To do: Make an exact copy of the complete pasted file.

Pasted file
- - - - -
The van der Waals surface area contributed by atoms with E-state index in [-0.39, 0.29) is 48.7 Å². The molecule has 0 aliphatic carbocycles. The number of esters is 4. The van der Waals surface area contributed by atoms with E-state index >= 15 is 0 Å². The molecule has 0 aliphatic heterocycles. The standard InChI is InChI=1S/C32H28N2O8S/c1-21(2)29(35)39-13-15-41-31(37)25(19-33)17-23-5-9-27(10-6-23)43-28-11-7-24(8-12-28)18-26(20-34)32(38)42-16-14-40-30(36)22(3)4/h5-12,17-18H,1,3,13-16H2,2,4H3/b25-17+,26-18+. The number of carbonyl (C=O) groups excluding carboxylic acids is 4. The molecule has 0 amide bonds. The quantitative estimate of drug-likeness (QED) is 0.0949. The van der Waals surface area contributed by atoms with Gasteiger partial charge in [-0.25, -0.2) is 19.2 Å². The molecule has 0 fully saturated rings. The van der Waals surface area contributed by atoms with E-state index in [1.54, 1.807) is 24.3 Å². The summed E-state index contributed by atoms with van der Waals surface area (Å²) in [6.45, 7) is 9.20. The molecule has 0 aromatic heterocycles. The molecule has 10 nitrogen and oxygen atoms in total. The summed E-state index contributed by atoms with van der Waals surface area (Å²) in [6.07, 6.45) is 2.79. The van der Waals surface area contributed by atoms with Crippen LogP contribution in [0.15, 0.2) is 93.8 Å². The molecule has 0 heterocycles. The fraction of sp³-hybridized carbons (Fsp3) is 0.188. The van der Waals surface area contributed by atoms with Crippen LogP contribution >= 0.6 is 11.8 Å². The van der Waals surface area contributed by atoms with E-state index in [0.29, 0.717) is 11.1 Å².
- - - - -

The van der Waals surface area contributed by atoms with E-state index in [-0.39, 0.29) is 48.7 Å². The molecule has 0 aliphatic carbocycles. The number of esters is 4. The van der Waals surface area contributed by atoms with E-state index >= 15 is 0 Å². The molecule has 0 aliphatic heterocycles. The standard InChI is InChI=1S/C32H28N2O8S/c1-21(2)29(35)39-13-15-41-31(37)25(19-33)17-23-5-9-27(10-6-23)43-28-11-7-24(8-12-28)18-26(20-34)32(38)42-16-14-40-30(36)22(3)4/h5-12,17-18H,1,3,13-16H2,2,4H3/b25-17+,26-18+. The number of carbonyl (C=O) groups excluding carboxylic acids is 4. The molecule has 0 amide bonds. The quantitative estimate of drug-likeness (QED) is 0.0949. The van der Waals surface area contributed by atoms with Gasteiger partial charge in [-0.25, -0.2) is 19.2 Å². The molecule has 0 fully saturated rings. The van der Waals surface area contributed by atoms with E-state index in [1.54, 1.807) is 24.3 Å². The summed E-state index contributed by atoms with van der Waals surface area (Å²) in [6.45, 7) is 9.20. The molecule has 0 aromatic heterocycles. The molecule has 10 nitrogen and oxygen atoms in total. The summed E-state index contributed by atoms with van der Waals surface area (Å²) in [6.07, 6.45) is 2.79. The van der Waals surface area contributed by atoms with Crippen LogP contribution in [0.15, 0.2) is 93.8 Å². The molecule has 0 heterocycles. The fraction of sp³-hybridized carbons (Fsp3) is 0.188. The van der Waals surface area contributed by atoms with Crippen LogP contribution >= 0.6 is 11.8 Å². The van der Waals surface area contributed by atoms with E-state index in [0.29, 0.717) is 11.1 Å².